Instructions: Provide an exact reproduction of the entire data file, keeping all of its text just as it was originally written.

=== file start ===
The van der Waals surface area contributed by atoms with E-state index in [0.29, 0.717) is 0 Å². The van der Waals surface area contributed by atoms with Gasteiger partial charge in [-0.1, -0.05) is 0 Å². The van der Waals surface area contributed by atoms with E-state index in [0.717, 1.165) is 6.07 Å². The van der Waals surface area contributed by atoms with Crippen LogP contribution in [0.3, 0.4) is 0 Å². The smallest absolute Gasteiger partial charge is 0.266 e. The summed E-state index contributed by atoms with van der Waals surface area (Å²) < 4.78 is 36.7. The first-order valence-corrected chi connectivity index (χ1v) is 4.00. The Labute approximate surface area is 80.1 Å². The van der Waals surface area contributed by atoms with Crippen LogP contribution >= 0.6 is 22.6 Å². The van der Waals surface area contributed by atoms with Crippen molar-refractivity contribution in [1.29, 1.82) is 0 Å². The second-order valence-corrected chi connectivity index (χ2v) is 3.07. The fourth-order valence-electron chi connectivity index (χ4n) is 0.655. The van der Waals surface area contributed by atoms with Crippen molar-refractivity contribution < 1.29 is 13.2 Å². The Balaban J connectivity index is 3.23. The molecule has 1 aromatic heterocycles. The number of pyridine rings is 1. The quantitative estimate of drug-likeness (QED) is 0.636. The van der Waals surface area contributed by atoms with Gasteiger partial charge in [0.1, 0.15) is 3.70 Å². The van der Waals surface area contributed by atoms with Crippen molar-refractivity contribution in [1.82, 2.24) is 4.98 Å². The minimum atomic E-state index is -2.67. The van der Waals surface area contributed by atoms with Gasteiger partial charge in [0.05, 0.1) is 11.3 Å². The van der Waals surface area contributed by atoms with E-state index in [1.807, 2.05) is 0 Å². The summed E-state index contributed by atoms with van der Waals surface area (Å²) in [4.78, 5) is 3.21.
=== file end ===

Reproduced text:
The van der Waals surface area contributed by atoms with E-state index in [0.29, 0.717) is 0 Å². The van der Waals surface area contributed by atoms with Gasteiger partial charge in [-0.1, -0.05) is 0 Å². The van der Waals surface area contributed by atoms with E-state index in [0.717, 1.165) is 6.07 Å². The van der Waals surface area contributed by atoms with Crippen LogP contribution in [0.3, 0.4) is 0 Å². The smallest absolute Gasteiger partial charge is 0.266 e. The summed E-state index contributed by atoms with van der Waals surface area (Å²) < 4.78 is 36.7. The first-order valence-corrected chi connectivity index (χ1v) is 4.00. The Labute approximate surface area is 80.1 Å². The van der Waals surface area contributed by atoms with Crippen LogP contribution >= 0.6 is 22.6 Å². The van der Waals surface area contributed by atoms with Crippen molar-refractivity contribution in [1.29, 1.82) is 0 Å². The second-order valence-corrected chi connectivity index (χ2v) is 3.07. The fourth-order valence-electron chi connectivity index (χ4n) is 0.655. The van der Waals surface area contributed by atoms with Crippen molar-refractivity contribution < 1.29 is 13.2 Å². The Balaban J connectivity index is 3.23. The molecule has 1 aromatic heterocycles. The number of pyridine rings is 1. The quantitative estimate of drug-likeness (QED) is 0.636. The van der Waals surface area contributed by atoms with Gasteiger partial charge in [0.1, 0.15) is 3.70 Å². The van der Waals surface area contributed by atoms with Crippen molar-refractivity contribution in [1.82, 2.24) is 4.98 Å². The minimum atomic E-state index is -2.67. The van der Waals surface area contributed by atoms with Gasteiger partial charge in [0.05, 0.1) is 11.3 Å². The van der Waals surface area contributed by atoms with E-state index in [1.807, 2.05) is 0 Å². The summed E-state index contributed by atoms with van der Waals surface area (Å²) in [4.78, 5) is 3.21.